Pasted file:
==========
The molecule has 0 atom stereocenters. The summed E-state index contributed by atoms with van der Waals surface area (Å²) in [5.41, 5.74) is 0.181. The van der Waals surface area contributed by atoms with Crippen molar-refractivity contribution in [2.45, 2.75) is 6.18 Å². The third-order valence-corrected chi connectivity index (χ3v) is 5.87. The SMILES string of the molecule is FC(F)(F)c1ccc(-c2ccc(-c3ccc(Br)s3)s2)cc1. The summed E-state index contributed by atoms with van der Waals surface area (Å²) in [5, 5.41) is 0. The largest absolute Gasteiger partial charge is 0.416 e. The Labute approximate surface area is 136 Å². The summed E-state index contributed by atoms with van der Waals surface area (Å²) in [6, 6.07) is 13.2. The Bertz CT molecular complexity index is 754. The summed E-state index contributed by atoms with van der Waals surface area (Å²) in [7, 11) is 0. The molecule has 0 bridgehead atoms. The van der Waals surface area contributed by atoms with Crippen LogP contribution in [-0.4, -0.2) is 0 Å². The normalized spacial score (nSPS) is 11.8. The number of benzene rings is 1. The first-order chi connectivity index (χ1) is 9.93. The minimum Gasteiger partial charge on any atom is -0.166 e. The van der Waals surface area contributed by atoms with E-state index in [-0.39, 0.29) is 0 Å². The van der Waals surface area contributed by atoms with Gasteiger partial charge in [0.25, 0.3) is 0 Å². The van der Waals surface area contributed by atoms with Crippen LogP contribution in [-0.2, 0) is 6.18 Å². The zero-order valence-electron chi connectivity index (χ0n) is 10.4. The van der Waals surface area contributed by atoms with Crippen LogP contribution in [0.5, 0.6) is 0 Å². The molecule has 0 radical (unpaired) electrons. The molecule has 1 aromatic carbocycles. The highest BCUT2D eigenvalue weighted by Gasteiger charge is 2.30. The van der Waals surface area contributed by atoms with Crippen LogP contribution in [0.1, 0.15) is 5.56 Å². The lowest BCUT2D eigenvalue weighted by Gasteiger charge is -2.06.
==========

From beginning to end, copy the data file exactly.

The molecule has 0 atom stereocenters. The summed E-state index contributed by atoms with van der Waals surface area (Å²) in [5.41, 5.74) is 0.181. The van der Waals surface area contributed by atoms with Crippen molar-refractivity contribution in [2.45, 2.75) is 6.18 Å². The third-order valence-corrected chi connectivity index (χ3v) is 5.87. The SMILES string of the molecule is FC(F)(F)c1ccc(-c2ccc(-c3ccc(Br)s3)s2)cc1. The summed E-state index contributed by atoms with van der Waals surface area (Å²) in [5, 5.41) is 0. The largest absolute Gasteiger partial charge is 0.416 e. The Labute approximate surface area is 136 Å². The summed E-state index contributed by atoms with van der Waals surface area (Å²) in [6, 6.07) is 13.2. The Bertz CT molecular complexity index is 754. The summed E-state index contributed by atoms with van der Waals surface area (Å²) in [7, 11) is 0. The molecule has 0 bridgehead atoms. The van der Waals surface area contributed by atoms with Crippen LogP contribution in [-0.4, -0.2) is 0 Å². The normalized spacial score (nSPS) is 11.8. The number of benzene rings is 1. The first-order chi connectivity index (χ1) is 9.93. The minimum Gasteiger partial charge on any atom is -0.166 e. The van der Waals surface area contributed by atoms with E-state index in [-0.39, 0.29) is 0 Å². The van der Waals surface area contributed by atoms with Gasteiger partial charge in [0.25, 0.3) is 0 Å². The van der Waals surface area contributed by atoms with Crippen LogP contribution in [-0.2, 0) is 6.18 Å². The zero-order valence-electron chi connectivity index (χ0n) is 10.4. The van der Waals surface area contributed by atoms with Crippen LogP contribution in [0.5, 0.6) is 0 Å². The molecule has 0 radical (unpaired) electrons. The molecule has 1 aromatic carbocycles. The highest BCUT2D eigenvalue weighted by Gasteiger charge is 2.30. The van der Waals surface area contributed by atoms with Crippen LogP contribution in [0.1, 0.15) is 5.56 Å². The lowest BCUT2D eigenvalue weighted by Gasteiger charge is -2.06.